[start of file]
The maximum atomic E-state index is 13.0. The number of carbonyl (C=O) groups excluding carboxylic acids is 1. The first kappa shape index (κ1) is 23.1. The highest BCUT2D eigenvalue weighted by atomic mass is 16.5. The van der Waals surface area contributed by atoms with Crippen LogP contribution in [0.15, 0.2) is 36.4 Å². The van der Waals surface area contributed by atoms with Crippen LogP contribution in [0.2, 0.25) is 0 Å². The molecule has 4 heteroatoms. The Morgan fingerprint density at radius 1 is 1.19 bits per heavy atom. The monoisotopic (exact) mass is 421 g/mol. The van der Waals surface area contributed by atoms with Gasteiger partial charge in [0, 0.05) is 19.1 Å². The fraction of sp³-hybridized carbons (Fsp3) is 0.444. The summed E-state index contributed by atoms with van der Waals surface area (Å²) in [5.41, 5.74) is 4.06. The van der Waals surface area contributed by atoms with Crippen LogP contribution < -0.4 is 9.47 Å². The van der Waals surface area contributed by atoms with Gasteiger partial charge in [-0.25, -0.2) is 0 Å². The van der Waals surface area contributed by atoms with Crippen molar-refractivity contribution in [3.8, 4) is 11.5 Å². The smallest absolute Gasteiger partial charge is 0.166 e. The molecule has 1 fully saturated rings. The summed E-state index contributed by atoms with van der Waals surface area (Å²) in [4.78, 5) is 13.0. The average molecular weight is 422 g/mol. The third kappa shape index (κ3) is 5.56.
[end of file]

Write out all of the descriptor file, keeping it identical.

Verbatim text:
The maximum atomic E-state index is 13.0. The number of carbonyl (C=O) groups excluding carboxylic acids is 1. The first kappa shape index (κ1) is 23.1. The highest BCUT2D eigenvalue weighted by atomic mass is 16.5. The van der Waals surface area contributed by atoms with Crippen LogP contribution in [0.15, 0.2) is 36.4 Å². The van der Waals surface area contributed by atoms with Crippen LogP contribution in [0.2, 0.25) is 0 Å². The molecule has 4 heteroatoms. The Morgan fingerprint density at radius 1 is 1.19 bits per heavy atom. The monoisotopic (exact) mass is 421 g/mol. The van der Waals surface area contributed by atoms with Gasteiger partial charge in [0, 0.05) is 19.1 Å². The fraction of sp³-hybridized carbons (Fsp3) is 0.444. The summed E-state index contributed by atoms with van der Waals surface area (Å²) in [5.41, 5.74) is 4.06. The van der Waals surface area contributed by atoms with Crippen LogP contribution < -0.4 is 9.47 Å². The van der Waals surface area contributed by atoms with Gasteiger partial charge in [-0.25, -0.2) is 0 Å². The van der Waals surface area contributed by atoms with Crippen molar-refractivity contribution in [3.8, 4) is 11.5 Å². The smallest absolute Gasteiger partial charge is 0.166 e. The molecule has 1 fully saturated rings. The summed E-state index contributed by atoms with van der Waals surface area (Å²) in [4.78, 5) is 13.0. The average molecular weight is 422 g/mol. The third kappa shape index (κ3) is 5.56.